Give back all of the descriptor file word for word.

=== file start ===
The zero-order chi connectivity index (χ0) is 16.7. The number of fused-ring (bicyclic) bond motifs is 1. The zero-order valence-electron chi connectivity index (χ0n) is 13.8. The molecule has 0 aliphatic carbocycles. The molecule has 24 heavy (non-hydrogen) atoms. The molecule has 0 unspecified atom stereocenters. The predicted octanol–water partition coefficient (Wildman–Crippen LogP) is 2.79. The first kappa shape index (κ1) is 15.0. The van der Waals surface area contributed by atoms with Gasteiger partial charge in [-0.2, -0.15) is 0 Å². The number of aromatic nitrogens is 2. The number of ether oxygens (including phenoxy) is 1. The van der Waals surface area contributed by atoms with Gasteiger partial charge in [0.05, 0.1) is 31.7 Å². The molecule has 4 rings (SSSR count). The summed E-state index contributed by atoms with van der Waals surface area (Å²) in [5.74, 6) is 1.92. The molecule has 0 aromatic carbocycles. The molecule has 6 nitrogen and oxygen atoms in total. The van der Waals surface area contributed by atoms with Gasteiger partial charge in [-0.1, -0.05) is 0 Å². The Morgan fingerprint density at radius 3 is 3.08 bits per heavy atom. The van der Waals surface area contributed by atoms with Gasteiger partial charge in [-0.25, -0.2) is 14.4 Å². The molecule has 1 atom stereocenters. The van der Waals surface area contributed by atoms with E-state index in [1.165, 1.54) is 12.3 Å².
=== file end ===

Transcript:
The zero-order chi connectivity index (χ0) is 16.7. The number of fused-ring (bicyclic) bond motifs is 1. The zero-order valence-electron chi connectivity index (χ0n) is 13.8. The molecule has 0 aliphatic carbocycles. The molecule has 24 heavy (non-hydrogen) atoms. The molecule has 0 unspecified atom stereocenters. The predicted octanol–water partition coefficient (Wildman–Crippen LogP) is 2.79. The first kappa shape index (κ1) is 15.0. The van der Waals surface area contributed by atoms with Gasteiger partial charge in [-0.2, -0.15) is 0 Å². The number of aromatic nitrogens is 2. The number of ether oxygens (including phenoxy) is 1. The van der Waals surface area contributed by atoms with Gasteiger partial charge in [0.05, 0.1) is 31.7 Å². The molecule has 4 rings (SSSR count). The summed E-state index contributed by atoms with van der Waals surface area (Å²) in [5.74, 6) is 1.92. The molecule has 0 aromatic carbocycles. The molecule has 6 nitrogen and oxygen atoms in total. The van der Waals surface area contributed by atoms with Gasteiger partial charge in [-0.1, -0.05) is 0 Å². The Morgan fingerprint density at radius 3 is 3.08 bits per heavy atom. The van der Waals surface area contributed by atoms with Gasteiger partial charge in [-0.25, -0.2) is 14.4 Å². The molecule has 1 atom stereocenters. The van der Waals surface area contributed by atoms with E-state index in [1.165, 1.54) is 12.3 Å².